Dr. Lynn Seely has come from small town Oklahoma to being a part of several fast growth startups, and CEO of one the most impactful ventures for millions of people’s daily lives.
During our interview on the DealMakers Podcast, Lynn shared her journey of learning and curiosity and how it led her into biotech, developing new medicines, and scaling startups to billions of dollars. We talked about women in leadership, big acquisitions, and building a billion dollar business from your dining room table.
Listen to the full podcast episode and review the transcript here.
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Seely was born and raised in Oklahoma. She had a peaceful and happy childhood, but wanted to learn about and see more of the world. She says she always had this curiosity to learn, and the steeper the learning curve the better.
Still, her parents insisted she attend the University of Oklahoma for college as it was just 30 minutes from their family home.
In college Lynn pursued a major in journalism. On the way she became interested in medicine and what was possible as a doctor. She started her pre-med studies. Her parents had concerns — they wanted her to stay home — but this time, she forged a different path and went to medical school anyway. After her mother passed away she finally seized on the opportunity to travel and see more of the world. That chance came through a small ad that led to an internship with the NIH, and several others after that. In turn this landed her at Yale, and ultimately becoming Chief Resident there.
Taking that leap into the unknown, and packing up to head across the country, without knowing things would work out not only gave her great confidence to continue stepping up, but set the tone for many of her following ventures as well.
After Yale Dr. Lynn Seely continued advancing her learning by diving deeper into the lab and science in San Diego, at the University of California. There she ended up staying on as faculty for their endocrinology division.
Discovering The Power Of Biotech Companies
Then, saying yes to giving a talk at a Bay Area biotech changed everything.
Here she witnessed first hand how this venture pulled together experts from many different specialities including manufacturing, science, physicians, finance and legal. All to create new medicines.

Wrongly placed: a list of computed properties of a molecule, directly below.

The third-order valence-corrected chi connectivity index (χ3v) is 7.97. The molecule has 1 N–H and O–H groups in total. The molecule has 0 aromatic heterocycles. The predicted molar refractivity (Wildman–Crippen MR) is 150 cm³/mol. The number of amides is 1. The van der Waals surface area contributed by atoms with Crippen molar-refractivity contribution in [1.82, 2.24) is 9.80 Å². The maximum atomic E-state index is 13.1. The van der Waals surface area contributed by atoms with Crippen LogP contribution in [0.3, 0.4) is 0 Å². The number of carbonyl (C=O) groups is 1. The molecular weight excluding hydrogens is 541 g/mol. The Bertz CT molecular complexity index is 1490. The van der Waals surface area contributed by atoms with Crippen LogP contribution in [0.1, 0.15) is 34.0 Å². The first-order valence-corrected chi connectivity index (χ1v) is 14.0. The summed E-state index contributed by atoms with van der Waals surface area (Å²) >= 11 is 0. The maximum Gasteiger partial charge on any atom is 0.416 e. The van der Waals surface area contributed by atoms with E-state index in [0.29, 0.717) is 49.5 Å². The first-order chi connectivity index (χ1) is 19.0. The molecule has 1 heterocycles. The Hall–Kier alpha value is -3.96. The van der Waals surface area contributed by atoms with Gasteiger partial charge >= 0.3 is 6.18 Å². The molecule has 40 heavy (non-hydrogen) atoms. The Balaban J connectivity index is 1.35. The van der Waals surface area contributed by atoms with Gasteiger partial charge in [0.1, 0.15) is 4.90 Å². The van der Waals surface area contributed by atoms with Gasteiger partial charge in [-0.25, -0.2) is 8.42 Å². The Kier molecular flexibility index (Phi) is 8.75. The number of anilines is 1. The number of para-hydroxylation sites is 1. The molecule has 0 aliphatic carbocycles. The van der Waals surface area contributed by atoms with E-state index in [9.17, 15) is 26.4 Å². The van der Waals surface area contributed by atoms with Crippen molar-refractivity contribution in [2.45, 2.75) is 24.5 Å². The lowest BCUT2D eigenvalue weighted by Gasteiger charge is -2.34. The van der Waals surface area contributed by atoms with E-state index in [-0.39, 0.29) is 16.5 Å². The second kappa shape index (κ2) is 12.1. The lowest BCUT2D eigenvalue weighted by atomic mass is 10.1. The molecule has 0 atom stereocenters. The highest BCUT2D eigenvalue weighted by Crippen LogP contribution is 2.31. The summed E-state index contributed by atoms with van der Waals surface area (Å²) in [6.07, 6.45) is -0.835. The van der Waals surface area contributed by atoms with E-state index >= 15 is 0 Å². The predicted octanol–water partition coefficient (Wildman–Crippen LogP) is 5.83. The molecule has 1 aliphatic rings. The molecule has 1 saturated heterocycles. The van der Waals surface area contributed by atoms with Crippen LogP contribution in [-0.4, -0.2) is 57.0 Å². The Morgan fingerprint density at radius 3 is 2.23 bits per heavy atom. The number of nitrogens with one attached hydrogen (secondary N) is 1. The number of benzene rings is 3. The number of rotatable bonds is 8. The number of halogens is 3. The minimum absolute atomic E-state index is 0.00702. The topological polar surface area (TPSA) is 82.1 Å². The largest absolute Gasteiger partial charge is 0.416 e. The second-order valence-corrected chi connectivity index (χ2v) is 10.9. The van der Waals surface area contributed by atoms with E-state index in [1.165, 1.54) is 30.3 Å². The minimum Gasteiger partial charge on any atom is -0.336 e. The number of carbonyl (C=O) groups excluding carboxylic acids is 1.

It opened her eyes to the possibility of instead of treating one patient at a time, you could use a team like this to develop new medicines which can have an impact on millions of patients’ lives. So, when they asked, she joined them.
Start, Scale, Sell
This experience led Lynn through a series of successful startup adventures. She met two other partners which started ProDuct Health. Again she refused to let fear hold her back. They developed a device for identifying women at high risk for breast cancer. After raising $22M, they sold the company for $167M.
Then she joined another company running large phase 3 trials as VP of Clinical Development. They completed a big pharma deal with Bristol Myers and ended up going public.
Her former team from ProDuct Health was inspired to go at it again and brought her in as employee number three and Chief Medical Officer at Medivation. They took now very successful prostate cancer drug Xtandi from its first preclinical experiments through to approval. This time they were acquired for $14B.
Lessons From The Journey
From all of these ventures Lynn says her key learnings for success included:
- To be agile, resilient and committed
- That it is great people working together that make a successful company
- Realizing that nothing worthwhile is ever easy, and you’ve got to be willing to work through the tough times
After all of these successes Lynn probably didn’t need to keep working. Yet, she had also noticed from attending big conferences that while half of the workforce in biotech were women there were very few at the top and specifically in CEO roles. Recruiters were calling with other executive roles, but she decided she could uniquely leverage her accomplishments to increase diversity and drive women in leadership positions. So, she demanded her next role would be CEO. She got it.
Lynn’s most recent venture is Myovant Sciences. A company that was largely built around her own dining room table.
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She became the first employee in the summer of 2016. By October they took the company public as the biggest biotech IPO of the year.
Today they have a team of 250, and have raised close to $1B.
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In 2019, Myovant released the results of their five global Phase 3 clinical trials, and are expecting FDA approvals for at least two commercial products, including an oral therapy for prostate cancer.
Listen in to the full podcast episode to find out more, including:
- Myovant’s new medical breakthroughs
- How Lynn built Myovant’s company culture
- Top advice for new founders
- Her top tips for female founders and businesswomen
Above all, she says, if something is important, interesting, and motivates you, “don’t limit yourself based upon fear or the fact that maybe you don’t know all the answers or how everything is going to work. Don’t let fear make decisions for you.”